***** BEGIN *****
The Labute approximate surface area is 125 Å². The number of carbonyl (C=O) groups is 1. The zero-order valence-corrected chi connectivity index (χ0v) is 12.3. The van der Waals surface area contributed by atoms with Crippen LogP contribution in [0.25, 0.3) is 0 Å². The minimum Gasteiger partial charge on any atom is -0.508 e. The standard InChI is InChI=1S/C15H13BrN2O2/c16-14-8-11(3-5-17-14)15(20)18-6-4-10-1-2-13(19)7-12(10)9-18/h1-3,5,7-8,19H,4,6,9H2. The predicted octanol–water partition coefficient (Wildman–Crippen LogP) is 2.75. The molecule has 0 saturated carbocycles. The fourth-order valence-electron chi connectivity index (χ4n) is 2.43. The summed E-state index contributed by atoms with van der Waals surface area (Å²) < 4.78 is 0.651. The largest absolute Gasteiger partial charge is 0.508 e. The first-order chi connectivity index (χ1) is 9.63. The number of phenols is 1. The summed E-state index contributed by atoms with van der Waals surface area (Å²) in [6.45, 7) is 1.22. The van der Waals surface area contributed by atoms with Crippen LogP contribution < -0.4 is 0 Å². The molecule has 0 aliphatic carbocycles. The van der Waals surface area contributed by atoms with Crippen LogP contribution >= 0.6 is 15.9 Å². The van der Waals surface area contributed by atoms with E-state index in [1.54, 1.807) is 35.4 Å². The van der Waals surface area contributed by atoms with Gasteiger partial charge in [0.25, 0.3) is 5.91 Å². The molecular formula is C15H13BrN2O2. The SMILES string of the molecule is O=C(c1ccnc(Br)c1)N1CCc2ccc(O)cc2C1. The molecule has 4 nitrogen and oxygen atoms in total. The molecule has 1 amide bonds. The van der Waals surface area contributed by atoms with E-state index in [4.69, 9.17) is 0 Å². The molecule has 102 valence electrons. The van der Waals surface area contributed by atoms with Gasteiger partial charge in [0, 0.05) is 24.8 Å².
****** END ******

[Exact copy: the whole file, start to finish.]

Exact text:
The Labute approximate surface area is 125 Å². The number of carbonyl (C=O) groups is 1. The zero-order valence-corrected chi connectivity index (χ0v) is 12.3. The van der Waals surface area contributed by atoms with Crippen LogP contribution in [0.25, 0.3) is 0 Å². The minimum Gasteiger partial charge on any atom is -0.508 e. The standard InChI is InChI=1S/C15H13BrN2O2/c16-14-8-11(3-5-17-14)15(20)18-6-4-10-1-2-13(19)7-12(10)9-18/h1-3,5,7-8,19H,4,6,9H2. The predicted octanol–water partition coefficient (Wildman–Crippen LogP) is 2.75. The molecule has 0 saturated carbocycles. The fourth-order valence-electron chi connectivity index (χ4n) is 2.43. The summed E-state index contributed by atoms with van der Waals surface area (Å²) < 4.78 is 0.651. The largest absolute Gasteiger partial charge is 0.508 e. The first-order chi connectivity index (χ1) is 9.63. The number of phenols is 1. The summed E-state index contributed by atoms with van der Waals surface area (Å²) in [6.45, 7) is 1.22. The van der Waals surface area contributed by atoms with Crippen LogP contribution < -0.4 is 0 Å². The molecule has 0 aliphatic carbocycles. The van der Waals surface area contributed by atoms with Crippen LogP contribution >= 0.6 is 15.9 Å². The van der Waals surface area contributed by atoms with E-state index in [1.54, 1.807) is 35.4 Å². The van der Waals surface area contributed by atoms with Gasteiger partial charge in [0.25, 0.3) is 5.91 Å². The molecular formula is C15H13BrN2O2. The SMILES string of the molecule is O=C(c1ccnc(Br)c1)N1CCc2ccc(O)cc2C1. The molecule has 4 nitrogen and oxygen atoms in total. The molecule has 1 amide bonds. The van der Waals surface area contributed by atoms with E-state index in [4.69, 9.17) is 0 Å². The molecule has 102 valence electrons. The van der Waals surface area contributed by atoms with Gasteiger partial charge in [0, 0.05) is 24.8 Å².